dpkg-scanpackages <download dir> /dev/null | gzip -9c > Packages.gz
Why don't you get a newer version of the packages you need from Debian?
And then run apt-get update && apt-get upgrade? I've thought about that. I guess that could work (and actually be better from a security standpoint). I guess I did not want to try that because the amount of dependencies to fetch for one software is finite, while the amount of packages to upgrade when one starts needing an upgrade is... Well, I guess it's finite too, I'm just afraid I'll end up downloading the whole website.
Seriously though, this sounds like a good approach. Now before doing that (actually I won't have access to the computer before Monday, that's why I'm just sitting there pondering rather than actually doing something), say I have two entries in my /etc/apt/sources.list, one for this folder where I copy stuff I downloaded on another computer, and one for the LiveCD on which I can find some packages.
If the folder has newer versions of packages that are also available (but older) on the CD, and I run apt-get upgrade, is apt going to go "Oh hey this folder has newer versions of packages I have installed, might as well install them", or will it go "Woah hey wait I have two versions of the same packages what the heck should I do with those" ?
Peniblec, your approach seems overly complicated.
why don't you just install the .deb's with dpkg or gdebi?
of course you have to start with the dependencies.
you should also know that crunchbang is based on debian stable.
it is, as the name says, rather stable, but some apps are using old versions.
there is also debian testing and unstable; i think ubuntu was originally based on debian testing, but has morphed far away from it. do not use ubuntu packages.
if you are trying to install an application with a higher version than what is in stable, you are likely to go into "dependency hell".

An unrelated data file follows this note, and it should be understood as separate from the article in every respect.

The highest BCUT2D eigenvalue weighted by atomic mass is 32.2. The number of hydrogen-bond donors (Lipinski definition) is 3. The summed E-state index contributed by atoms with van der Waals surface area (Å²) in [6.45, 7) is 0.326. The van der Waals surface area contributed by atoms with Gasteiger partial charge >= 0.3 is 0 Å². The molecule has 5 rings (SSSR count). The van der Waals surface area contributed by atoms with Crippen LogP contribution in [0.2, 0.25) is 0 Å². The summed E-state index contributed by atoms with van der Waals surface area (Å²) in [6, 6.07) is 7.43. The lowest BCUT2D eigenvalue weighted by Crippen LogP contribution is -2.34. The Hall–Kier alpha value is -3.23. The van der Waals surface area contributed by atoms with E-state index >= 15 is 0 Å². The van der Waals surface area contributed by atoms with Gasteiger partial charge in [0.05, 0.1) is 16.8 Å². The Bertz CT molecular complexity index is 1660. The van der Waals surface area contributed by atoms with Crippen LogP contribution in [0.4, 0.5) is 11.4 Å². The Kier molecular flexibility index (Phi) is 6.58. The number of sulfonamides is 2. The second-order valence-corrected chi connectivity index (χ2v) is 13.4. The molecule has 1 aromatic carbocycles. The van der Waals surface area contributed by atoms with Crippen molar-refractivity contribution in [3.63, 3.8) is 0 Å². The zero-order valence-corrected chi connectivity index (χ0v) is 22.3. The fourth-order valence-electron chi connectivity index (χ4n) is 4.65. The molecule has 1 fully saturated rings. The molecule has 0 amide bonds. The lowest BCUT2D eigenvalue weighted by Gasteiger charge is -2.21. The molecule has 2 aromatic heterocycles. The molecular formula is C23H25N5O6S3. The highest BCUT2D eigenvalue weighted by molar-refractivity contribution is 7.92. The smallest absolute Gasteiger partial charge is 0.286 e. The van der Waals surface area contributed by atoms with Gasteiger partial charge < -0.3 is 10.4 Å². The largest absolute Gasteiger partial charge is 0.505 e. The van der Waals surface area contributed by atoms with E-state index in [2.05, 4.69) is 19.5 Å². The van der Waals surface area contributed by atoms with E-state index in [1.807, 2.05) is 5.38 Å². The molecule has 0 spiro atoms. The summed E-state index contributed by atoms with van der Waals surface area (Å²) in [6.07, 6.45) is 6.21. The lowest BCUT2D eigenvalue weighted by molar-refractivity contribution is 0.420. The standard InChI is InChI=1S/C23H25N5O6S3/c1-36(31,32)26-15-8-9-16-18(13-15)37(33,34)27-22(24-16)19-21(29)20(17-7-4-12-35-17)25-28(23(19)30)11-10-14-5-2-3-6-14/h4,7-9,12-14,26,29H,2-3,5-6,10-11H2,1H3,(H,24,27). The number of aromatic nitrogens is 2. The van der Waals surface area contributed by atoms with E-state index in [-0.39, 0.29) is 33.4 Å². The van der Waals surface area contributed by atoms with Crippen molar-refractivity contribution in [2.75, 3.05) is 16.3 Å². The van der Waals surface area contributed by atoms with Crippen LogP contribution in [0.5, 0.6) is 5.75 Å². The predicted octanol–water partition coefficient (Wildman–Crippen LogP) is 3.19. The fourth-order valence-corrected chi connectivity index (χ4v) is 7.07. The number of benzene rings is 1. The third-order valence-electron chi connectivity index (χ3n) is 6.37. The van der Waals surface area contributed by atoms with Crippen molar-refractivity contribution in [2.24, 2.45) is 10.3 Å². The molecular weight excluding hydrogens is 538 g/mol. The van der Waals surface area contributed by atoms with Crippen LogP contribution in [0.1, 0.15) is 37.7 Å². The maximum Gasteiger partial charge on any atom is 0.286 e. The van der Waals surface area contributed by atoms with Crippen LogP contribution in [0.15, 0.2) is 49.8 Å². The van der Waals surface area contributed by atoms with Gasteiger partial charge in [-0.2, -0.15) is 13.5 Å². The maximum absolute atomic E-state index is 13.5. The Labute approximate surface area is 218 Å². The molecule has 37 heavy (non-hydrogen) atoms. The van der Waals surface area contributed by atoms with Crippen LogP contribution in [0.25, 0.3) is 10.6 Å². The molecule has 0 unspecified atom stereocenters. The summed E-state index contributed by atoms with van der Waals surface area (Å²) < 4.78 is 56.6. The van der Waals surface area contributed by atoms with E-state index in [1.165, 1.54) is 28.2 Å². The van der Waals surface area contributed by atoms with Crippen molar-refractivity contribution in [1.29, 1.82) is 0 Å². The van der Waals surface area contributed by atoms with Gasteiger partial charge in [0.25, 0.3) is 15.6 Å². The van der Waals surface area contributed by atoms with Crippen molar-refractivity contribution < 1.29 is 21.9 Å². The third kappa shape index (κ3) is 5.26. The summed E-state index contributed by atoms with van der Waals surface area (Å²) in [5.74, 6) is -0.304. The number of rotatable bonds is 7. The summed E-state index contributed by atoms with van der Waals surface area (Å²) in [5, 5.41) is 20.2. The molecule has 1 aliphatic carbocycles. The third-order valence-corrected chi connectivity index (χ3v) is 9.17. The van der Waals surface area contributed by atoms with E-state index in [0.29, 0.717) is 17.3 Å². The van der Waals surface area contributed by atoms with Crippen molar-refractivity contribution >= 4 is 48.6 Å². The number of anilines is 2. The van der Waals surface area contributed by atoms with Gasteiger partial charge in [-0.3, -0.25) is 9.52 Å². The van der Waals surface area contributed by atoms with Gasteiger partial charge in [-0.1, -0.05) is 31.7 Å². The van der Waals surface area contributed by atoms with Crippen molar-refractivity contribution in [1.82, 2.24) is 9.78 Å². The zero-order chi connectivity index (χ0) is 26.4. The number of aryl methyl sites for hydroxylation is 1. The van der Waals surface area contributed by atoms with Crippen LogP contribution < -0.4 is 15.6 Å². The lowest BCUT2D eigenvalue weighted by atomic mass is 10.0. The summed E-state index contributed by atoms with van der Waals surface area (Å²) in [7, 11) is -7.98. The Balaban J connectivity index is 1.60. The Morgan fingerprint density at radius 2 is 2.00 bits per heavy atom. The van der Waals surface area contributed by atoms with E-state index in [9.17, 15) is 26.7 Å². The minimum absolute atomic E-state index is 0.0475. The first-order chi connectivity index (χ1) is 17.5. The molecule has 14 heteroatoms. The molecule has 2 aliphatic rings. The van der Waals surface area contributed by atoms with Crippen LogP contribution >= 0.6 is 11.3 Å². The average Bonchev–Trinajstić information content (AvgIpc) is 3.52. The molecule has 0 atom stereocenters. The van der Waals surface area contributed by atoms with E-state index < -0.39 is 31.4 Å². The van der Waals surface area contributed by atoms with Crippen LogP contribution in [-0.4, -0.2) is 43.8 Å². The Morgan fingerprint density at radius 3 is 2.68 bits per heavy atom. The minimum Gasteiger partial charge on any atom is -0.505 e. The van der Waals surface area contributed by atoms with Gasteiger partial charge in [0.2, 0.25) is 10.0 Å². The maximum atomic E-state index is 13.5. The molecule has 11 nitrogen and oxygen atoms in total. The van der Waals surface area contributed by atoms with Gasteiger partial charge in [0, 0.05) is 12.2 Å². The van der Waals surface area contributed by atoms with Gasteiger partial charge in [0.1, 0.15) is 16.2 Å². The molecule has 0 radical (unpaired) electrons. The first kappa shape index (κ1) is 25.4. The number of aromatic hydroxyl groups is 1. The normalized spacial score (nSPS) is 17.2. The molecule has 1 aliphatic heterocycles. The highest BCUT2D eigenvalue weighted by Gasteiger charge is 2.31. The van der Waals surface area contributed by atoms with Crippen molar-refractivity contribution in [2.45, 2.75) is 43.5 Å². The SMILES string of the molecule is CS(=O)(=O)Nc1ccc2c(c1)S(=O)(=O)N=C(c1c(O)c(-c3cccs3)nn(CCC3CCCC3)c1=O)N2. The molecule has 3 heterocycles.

there are ways around that, but if you don't necessarily need that newest version, it's better to install an older version.
basically, installing apps offline is no different than online, you just have to provide your system with everything it asks for.
i would remove your additions to /etc/apt/sources.list and just install the packages "manually" with dpkg -i or gdebi.
you can search packages.debian only for packages in stable, which is wheezy iirc, and it also lists all dependencies for a certain package, with links, so you can download everything very conveniently, then move it to your other computer and install.
i have done that myself many times.
Last edited by ohnonot (2014-05-02 13:50:19)
Don't forget that some packages come from the crunchbang repo, and may have older versions than what is now available from wheezy/stable
Last edited by ohnonot (2014-05-03 07:04:07)
Thanks for your answers. I took a quick look at apt-offline but I assumed (wrongly) that I needed a second Linux with Internet access to process the signature generated by my disconnected PC. I only found out just now that it also runs on Windows; I'll be sure to try when I run into deeper dependencies-related problems.
For now I've simply downloaded the newer version of the outdated packages and run apt-get upgrade ; turns out those two packages could be updated without running into Dependency Hell.
Again, thanks for your advices!
Last edited by Peniblec (2014-05-06 19:57:25)
thanks for this.
since i have never used apt-offline, i can't help.
have how about "man apt-offline" or some documentation that came with it (usually in /usr/doc)?